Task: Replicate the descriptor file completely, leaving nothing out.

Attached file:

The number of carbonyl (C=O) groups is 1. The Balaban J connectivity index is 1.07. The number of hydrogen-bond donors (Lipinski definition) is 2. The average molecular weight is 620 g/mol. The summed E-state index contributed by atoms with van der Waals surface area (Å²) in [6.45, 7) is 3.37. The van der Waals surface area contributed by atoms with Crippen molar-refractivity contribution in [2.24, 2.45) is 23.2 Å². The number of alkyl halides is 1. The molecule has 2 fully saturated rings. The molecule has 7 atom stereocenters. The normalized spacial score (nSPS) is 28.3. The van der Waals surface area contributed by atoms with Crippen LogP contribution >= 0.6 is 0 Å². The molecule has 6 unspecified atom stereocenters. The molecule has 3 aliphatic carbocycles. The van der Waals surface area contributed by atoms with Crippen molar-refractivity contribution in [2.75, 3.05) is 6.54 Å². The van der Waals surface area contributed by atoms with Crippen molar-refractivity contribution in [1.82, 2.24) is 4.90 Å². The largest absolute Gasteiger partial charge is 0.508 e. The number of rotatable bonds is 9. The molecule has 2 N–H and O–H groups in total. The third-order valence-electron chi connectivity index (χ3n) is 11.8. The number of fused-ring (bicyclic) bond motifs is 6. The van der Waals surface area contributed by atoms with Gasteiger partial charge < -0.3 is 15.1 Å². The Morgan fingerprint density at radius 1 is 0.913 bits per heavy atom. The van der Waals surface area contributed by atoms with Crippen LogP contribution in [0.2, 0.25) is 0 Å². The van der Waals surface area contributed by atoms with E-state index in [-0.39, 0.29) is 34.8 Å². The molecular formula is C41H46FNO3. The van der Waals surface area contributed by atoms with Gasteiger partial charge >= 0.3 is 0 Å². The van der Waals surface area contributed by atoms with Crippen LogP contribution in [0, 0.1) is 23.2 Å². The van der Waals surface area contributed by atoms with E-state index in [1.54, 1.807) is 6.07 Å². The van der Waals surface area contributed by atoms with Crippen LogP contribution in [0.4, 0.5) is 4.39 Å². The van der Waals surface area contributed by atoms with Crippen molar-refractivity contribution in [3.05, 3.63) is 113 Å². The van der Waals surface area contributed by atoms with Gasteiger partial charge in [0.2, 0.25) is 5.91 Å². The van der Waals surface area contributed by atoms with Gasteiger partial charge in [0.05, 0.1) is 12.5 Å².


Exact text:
The number of carbonyl (C=O) groups is 1. The Balaban J connectivity index is 1.07. The number of hydrogen-bond donors (Lipinski definition) is 2. The average molecular weight is 620 g/mol. The summed E-state index contributed by atoms with van der Waals surface area (Å²) in [6.45, 7) is 3.37. The van der Waals surface area contributed by atoms with Crippen molar-refractivity contribution in [2.24, 2.45) is 23.2 Å². The number of alkyl halides is 1. The molecule has 2 fully saturated rings. The molecule has 7 atom stereocenters. The normalized spacial score (nSPS) is 28.3. The van der Waals surface area contributed by atoms with Crippen LogP contribution >= 0.6 is 0 Å². The molecule has 6 unspecified atom stereocenters. The molecule has 3 aliphatic carbocycles. The van der Waals surface area contributed by atoms with Crippen molar-refractivity contribution in [2.75, 3.05) is 6.54 Å². The van der Waals surface area contributed by atoms with Crippen molar-refractivity contribution in [1.82, 2.24) is 4.90 Å². The largest absolute Gasteiger partial charge is 0.508 e. The number of rotatable bonds is 9. The molecule has 2 N–H and O–H groups in total. The third-order valence-electron chi connectivity index (χ3n) is 11.8. The number of fused-ring (bicyclic) bond motifs is 6. The van der Waals surface area contributed by atoms with Gasteiger partial charge < -0.3 is 15.1 Å². The Morgan fingerprint density at radius 1 is 0.913 bits per heavy atom. The van der Waals surface area contributed by atoms with Crippen LogP contribution in [0.2, 0.25) is 0 Å². The van der Waals surface area contributed by atoms with E-state index in [-0.39, 0.29) is 34.8 Å². The molecular formula is C41H46FNO3. The van der Waals surface area contributed by atoms with Gasteiger partial charge >= 0.3 is 0 Å². The van der Waals surface area contributed by atoms with Crippen LogP contribution in [0, 0.1) is 23.2 Å². The van der Waals surface area contributed by atoms with E-state index in [1.54, 1.807) is 6.07 Å². The van der Waals surface area contributed by atoms with Crippen LogP contribution in [0.4, 0.5) is 4.39 Å². The van der Waals surface area contributed by atoms with Crippen molar-refractivity contribution in [3.05, 3.63) is 113 Å². The van der Waals surface area contributed by atoms with Gasteiger partial charge in [0.2, 0.25) is 5.91 Å². The van der Waals surface area contributed by atoms with Gasteiger partial charge in [0.05, 0.1) is 12.5 Å².